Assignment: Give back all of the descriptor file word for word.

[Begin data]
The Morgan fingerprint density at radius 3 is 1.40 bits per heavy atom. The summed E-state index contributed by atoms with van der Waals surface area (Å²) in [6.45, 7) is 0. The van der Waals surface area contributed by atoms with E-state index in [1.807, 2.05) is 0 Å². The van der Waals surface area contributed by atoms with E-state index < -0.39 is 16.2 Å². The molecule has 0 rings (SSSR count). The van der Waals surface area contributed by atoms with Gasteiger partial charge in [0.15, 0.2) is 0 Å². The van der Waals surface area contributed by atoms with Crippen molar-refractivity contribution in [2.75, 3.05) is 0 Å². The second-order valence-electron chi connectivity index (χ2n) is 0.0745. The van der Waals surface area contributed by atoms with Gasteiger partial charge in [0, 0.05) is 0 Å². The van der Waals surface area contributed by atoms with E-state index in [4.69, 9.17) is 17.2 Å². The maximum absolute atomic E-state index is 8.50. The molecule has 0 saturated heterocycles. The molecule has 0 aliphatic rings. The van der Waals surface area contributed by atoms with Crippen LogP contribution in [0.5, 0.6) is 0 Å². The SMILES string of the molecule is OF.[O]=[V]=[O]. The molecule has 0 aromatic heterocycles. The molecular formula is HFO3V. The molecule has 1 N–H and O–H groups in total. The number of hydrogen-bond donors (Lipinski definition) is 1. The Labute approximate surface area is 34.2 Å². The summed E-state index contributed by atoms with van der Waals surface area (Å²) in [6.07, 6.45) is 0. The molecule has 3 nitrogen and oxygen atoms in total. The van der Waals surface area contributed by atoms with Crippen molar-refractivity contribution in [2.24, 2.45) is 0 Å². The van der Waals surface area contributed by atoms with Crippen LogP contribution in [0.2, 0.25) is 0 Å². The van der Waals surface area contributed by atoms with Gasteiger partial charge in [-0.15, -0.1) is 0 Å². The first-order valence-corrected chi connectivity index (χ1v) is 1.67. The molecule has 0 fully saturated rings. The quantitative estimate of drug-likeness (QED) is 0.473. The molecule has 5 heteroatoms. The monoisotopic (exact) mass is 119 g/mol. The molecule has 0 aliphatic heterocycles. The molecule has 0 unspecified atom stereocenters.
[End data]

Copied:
The Morgan fingerprint density at radius 3 is 1.40 bits per heavy atom. The summed E-state index contributed by atoms with van der Waals surface area (Å²) in [6.45, 7) is 0. The van der Waals surface area contributed by atoms with E-state index in [1.807, 2.05) is 0 Å². The van der Waals surface area contributed by atoms with E-state index < -0.39 is 16.2 Å². The molecule has 0 rings (SSSR count). The van der Waals surface area contributed by atoms with Gasteiger partial charge in [0.15, 0.2) is 0 Å². The van der Waals surface area contributed by atoms with Crippen molar-refractivity contribution in [2.75, 3.05) is 0 Å². The second-order valence-electron chi connectivity index (χ2n) is 0.0745. The van der Waals surface area contributed by atoms with Gasteiger partial charge in [0, 0.05) is 0 Å². The van der Waals surface area contributed by atoms with E-state index in [4.69, 9.17) is 17.2 Å². The maximum absolute atomic E-state index is 8.50. The molecule has 0 saturated heterocycles. The molecule has 0 aliphatic rings. The van der Waals surface area contributed by atoms with Crippen LogP contribution in [0.5, 0.6) is 0 Å². The SMILES string of the molecule is OF.[O]=[V]=[O]. The molecule has 0 aromatic heterocycles. The molecular formula is HFO3V. The molecule has 1 N–H and O–H groups in total. The number of hydrogen-bond donors (Lipinski definition) is 1. The Labute approximate surface area is 34.2 Å². The summed E-state index contributed by atoms with van der Waals surface area (Å²) in [6.07, 6.45) is 0. The molecule has 3 nitrogen and oxygen atoms in total. The van der Waals surface area contributed by atoms with Crippen molar-refractivity contribution in [2.24, 2.45) is 0 Å². The van der Waals surface area contributed by atoms with Crippen LogP contribution in [0.2, 0.25) is 0 Å². The van der Waals surface area contributed by atoms with Gasteiger partial charge in [-0.15, -0.1) is 0 Å². The first-order valence-corrected chi connectivity index (χ1v) is 1.67. The molecule has 0 fully saturated rings. The quantitative estimate of drug-likeness (QED) is 0.473. The molecule has 5 heteroatoms. The monoisotopic (exact) mass is 119 g/mol. The molecule has 0 aliphatic heterocycles. The molecule has 0 unspecified atom stereocenters.